Goodbye, Daddy

My dad died on December 29th. I knew it was coming. I’ve known for awhile. Yet through all the anger I’ve had toward him over the years, I’m still hurting. Hurt, sad, still angry, and just…sad. Yea, he did things he shouldn’t have. He wasn’t the best father or human being at times, but he was great toward some people. I didn’t get the best of him though, but right now I don’t care.

I love my Dad because he’s my dad. He had problems. A lot of the same mental problems I do. I chose to not have a relationship with him because I needed to protect my own children, and myself in some ways.

I’ve been crying. I’m still trying to look at the bright side. He isn’t suffering anymore. He isn’t being held hostage anymore to his mental illnesses.

I kept his hat and his shirt that he wore ALL the time. His hat fits me and I’ll most likely wear it a lot.

You hurt me, Dad, but I know you were hurting too. I love you. I’m glad you’re finally happy. Goodbye, Daddy, until it’s my turn. Then maybe I’ll give your hat back.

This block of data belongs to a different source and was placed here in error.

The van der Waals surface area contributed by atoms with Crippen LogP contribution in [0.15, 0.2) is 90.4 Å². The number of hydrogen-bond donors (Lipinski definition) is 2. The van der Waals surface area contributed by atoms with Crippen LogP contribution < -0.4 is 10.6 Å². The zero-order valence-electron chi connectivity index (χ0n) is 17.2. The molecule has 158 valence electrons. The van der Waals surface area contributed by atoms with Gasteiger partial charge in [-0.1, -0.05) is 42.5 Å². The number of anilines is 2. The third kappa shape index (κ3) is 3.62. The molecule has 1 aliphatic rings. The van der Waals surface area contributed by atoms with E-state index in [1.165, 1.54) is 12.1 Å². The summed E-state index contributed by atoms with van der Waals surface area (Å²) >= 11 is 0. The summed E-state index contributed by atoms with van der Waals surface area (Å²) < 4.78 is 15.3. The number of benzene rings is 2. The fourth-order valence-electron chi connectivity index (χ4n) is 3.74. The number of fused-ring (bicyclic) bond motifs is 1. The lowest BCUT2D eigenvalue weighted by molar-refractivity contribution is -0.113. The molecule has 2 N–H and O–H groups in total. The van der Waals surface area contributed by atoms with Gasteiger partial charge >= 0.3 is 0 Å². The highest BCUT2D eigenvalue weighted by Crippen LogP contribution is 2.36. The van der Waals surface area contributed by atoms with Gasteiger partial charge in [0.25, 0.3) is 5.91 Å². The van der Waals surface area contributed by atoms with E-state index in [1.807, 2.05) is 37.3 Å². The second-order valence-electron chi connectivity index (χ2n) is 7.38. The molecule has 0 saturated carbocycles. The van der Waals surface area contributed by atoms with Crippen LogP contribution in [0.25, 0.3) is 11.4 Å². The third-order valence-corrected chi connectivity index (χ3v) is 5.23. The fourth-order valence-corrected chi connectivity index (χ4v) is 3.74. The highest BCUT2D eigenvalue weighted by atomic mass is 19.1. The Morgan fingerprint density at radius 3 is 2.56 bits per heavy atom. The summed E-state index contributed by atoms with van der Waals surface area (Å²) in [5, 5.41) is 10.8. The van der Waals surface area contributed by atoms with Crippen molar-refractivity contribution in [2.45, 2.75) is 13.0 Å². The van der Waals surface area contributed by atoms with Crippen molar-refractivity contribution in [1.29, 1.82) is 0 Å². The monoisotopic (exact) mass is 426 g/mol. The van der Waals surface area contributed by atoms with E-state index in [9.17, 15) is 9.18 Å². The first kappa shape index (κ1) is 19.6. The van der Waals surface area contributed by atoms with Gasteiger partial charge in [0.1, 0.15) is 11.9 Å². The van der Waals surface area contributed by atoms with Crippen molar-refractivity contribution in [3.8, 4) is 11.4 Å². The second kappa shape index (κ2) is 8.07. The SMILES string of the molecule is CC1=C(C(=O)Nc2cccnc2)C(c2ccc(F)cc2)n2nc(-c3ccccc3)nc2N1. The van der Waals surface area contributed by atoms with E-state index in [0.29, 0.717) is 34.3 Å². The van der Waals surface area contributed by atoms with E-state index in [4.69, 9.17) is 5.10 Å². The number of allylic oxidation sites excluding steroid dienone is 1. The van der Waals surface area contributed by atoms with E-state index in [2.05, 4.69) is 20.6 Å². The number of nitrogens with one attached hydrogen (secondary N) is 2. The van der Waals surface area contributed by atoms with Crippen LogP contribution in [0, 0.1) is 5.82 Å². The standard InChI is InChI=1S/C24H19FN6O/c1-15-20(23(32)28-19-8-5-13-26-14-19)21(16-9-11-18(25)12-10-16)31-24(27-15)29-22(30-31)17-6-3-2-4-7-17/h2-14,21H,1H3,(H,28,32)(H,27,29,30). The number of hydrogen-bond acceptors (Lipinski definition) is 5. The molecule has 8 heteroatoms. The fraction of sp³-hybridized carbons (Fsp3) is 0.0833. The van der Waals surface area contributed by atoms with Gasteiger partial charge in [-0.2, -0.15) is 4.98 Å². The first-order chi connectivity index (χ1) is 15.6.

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3 thoughts on “Goodbye, Daddy

  1. I’m so so sorry. I lost my dad in March. He was a very messed up man and he messed me up. But all the same, I loved him and miss him every day. We had a distant relationship (not of my choosing, but definitely for the best), but I kept his robe and wear it everyday. Love runs deep. And daughters especially, have a deep love for their fathers, no matter how broken they were, or how broken they made you. Hugs friend…it will get easier with time.

  2. Hey precious.
    I’m sorry to hear about your loss. I never know what to say about things like this ’cause years back when I was facing the same situations three times in five years, there was really nothing almost anyone could say to me that eased the pain or straightened out the confusion.
    He was Daddy, and for whatever it was he did or didn’t do to you or for you or with you …
    he was Daddy. Just the idea of him is meant to be comforting and nurturing and loving, and unfortunately there are times the actions and even the words drown out that idea.
    Doesn’t mean you had no reason to love him or to miss him.
    Your thoughts show an understanding, sympathy, a touch of empathy and insight in addition to the love you felt for him.
    And that shows strength. It shows strength and compassion a sense of what can only be described as a tender – if not quite comfortable – acceptance of who he was..
    It shows what kind of heart you have.
    It’s the kind of acceptance so many of us long for from others who can only see things from their own perspective.

    And you’ve broken the chain we hear so much about.
    Our thoughts and prayers are with you and your family.

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